Ageing and the Misperception of Words: Evidence from Eye Movements during Reading.
journal contributionposted on 07.11.2016, 17:18 by Kayleigh L. Warrington, Sarah J. White, Kevin B. Paterson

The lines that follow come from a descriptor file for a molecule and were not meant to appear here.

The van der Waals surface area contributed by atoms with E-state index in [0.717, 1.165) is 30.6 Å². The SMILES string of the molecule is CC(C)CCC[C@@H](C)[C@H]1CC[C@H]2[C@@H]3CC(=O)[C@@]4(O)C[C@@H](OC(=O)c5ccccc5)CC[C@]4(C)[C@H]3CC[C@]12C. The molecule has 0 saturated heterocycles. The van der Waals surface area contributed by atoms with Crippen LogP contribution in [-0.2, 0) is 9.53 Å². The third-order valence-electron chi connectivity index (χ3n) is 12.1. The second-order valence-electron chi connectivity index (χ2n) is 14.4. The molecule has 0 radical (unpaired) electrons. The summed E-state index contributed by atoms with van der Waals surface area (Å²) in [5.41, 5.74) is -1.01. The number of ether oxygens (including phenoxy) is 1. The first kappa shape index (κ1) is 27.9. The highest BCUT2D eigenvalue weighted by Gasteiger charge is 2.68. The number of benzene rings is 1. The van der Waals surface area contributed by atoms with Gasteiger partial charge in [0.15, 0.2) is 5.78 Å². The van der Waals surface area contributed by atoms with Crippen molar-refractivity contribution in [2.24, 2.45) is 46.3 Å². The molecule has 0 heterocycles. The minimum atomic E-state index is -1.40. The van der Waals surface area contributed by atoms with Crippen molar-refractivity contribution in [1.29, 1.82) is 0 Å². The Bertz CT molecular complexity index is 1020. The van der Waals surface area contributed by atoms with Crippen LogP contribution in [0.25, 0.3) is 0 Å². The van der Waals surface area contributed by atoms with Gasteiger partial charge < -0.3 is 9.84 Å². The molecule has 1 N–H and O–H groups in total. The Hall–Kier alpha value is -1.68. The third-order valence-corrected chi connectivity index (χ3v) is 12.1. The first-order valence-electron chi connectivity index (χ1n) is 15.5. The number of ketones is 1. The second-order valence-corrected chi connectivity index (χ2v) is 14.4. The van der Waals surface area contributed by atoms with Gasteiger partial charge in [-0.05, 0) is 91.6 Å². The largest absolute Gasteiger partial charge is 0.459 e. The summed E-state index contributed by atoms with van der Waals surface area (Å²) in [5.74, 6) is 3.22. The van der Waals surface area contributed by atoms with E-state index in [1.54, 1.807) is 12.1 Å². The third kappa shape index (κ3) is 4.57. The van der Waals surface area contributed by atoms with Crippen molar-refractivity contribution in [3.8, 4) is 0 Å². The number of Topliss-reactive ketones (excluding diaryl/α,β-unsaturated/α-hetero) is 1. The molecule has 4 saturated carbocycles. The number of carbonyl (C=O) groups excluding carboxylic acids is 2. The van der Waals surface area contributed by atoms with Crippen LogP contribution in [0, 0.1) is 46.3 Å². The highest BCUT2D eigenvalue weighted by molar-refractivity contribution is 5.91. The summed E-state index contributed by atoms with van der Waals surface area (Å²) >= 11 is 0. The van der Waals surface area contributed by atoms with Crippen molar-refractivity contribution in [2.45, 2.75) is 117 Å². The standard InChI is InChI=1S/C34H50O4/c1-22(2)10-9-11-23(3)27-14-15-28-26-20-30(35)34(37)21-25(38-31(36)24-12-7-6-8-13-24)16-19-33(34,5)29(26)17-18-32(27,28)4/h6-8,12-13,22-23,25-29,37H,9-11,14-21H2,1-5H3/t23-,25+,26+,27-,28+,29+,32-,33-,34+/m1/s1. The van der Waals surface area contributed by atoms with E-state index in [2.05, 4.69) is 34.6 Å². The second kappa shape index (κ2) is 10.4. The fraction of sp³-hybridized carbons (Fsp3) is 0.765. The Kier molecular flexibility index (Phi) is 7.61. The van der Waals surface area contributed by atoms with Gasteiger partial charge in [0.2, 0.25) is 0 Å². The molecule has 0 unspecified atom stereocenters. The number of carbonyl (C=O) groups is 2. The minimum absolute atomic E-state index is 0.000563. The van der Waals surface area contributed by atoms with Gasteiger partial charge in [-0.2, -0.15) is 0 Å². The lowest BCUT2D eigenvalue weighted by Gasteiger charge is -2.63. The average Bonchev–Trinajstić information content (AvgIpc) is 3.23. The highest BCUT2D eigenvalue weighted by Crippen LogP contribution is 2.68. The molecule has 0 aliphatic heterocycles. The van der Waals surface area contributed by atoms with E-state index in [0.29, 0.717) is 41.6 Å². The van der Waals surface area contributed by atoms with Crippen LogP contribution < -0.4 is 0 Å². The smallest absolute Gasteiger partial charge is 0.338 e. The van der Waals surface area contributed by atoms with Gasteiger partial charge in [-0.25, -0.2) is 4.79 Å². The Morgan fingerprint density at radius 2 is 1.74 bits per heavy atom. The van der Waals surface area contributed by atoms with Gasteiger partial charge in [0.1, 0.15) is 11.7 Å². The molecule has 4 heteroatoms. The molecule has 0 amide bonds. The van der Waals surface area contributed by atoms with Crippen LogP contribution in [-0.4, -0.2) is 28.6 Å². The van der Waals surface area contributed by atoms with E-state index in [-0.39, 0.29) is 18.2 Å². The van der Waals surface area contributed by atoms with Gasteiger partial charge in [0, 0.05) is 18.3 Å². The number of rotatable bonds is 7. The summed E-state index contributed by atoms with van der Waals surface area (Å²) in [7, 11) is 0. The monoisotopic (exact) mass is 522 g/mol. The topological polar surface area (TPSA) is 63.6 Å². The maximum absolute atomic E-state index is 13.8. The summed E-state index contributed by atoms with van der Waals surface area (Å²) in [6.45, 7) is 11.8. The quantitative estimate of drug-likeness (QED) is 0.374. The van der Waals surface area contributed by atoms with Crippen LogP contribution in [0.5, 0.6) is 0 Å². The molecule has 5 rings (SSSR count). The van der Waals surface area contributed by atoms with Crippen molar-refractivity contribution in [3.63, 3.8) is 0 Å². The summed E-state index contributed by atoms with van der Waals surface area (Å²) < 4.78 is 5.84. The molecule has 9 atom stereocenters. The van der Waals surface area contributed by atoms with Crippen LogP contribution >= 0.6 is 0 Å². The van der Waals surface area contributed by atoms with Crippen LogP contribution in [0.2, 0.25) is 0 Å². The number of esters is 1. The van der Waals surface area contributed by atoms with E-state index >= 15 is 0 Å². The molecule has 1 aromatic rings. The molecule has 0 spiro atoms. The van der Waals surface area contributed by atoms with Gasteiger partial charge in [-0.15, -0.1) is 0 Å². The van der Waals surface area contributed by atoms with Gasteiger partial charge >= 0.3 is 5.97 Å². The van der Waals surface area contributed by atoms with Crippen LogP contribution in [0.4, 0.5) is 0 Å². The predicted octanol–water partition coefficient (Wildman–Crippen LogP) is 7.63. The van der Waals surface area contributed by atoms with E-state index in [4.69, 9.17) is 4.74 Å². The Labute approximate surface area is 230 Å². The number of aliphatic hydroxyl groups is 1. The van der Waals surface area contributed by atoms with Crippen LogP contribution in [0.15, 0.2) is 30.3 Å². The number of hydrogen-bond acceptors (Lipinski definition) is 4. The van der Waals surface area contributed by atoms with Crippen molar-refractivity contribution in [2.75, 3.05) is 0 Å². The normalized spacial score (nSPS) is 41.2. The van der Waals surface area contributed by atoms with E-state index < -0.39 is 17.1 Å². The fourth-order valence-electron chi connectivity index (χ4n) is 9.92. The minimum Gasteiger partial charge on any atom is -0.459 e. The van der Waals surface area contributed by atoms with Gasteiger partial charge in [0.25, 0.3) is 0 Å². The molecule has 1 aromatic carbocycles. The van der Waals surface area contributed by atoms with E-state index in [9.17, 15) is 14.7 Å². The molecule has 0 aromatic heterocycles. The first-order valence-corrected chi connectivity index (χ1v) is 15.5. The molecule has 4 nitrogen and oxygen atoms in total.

Research with lexical neighbours (words that differ by a single letter while the number and order of letters is preserved) indicates that readers frequently misperceive a word as its higher frequency neighbour (HFN) even during normal reading (Slattery, 2009). But how this lexical influence on word identification changes across the adult lifespan is largely unknown, although slower lexical processing and reduced visual abilities in later adulthood may lead to an increased incidence of word misperception errors. In particular, older adults may be more likely than younger adults to misidentify a word as its HFN, especially when the HFN is congruent with prior sentence context, although this has not been investigated. Accordingly, to address this issue, young and older adults read sentences containing target words with and without an HFN, where the HFN was either congruent with prior sentence context or not. Consistent with previous findings for young adults, eye movements were disrupted more for words with than without an HFN, especially when the HFN was congruent with prior context. Crucially, however, there was no indication of an adult age difference in this word misperception effect. We discuss these findings in relation to the nature of misperception effects in older age.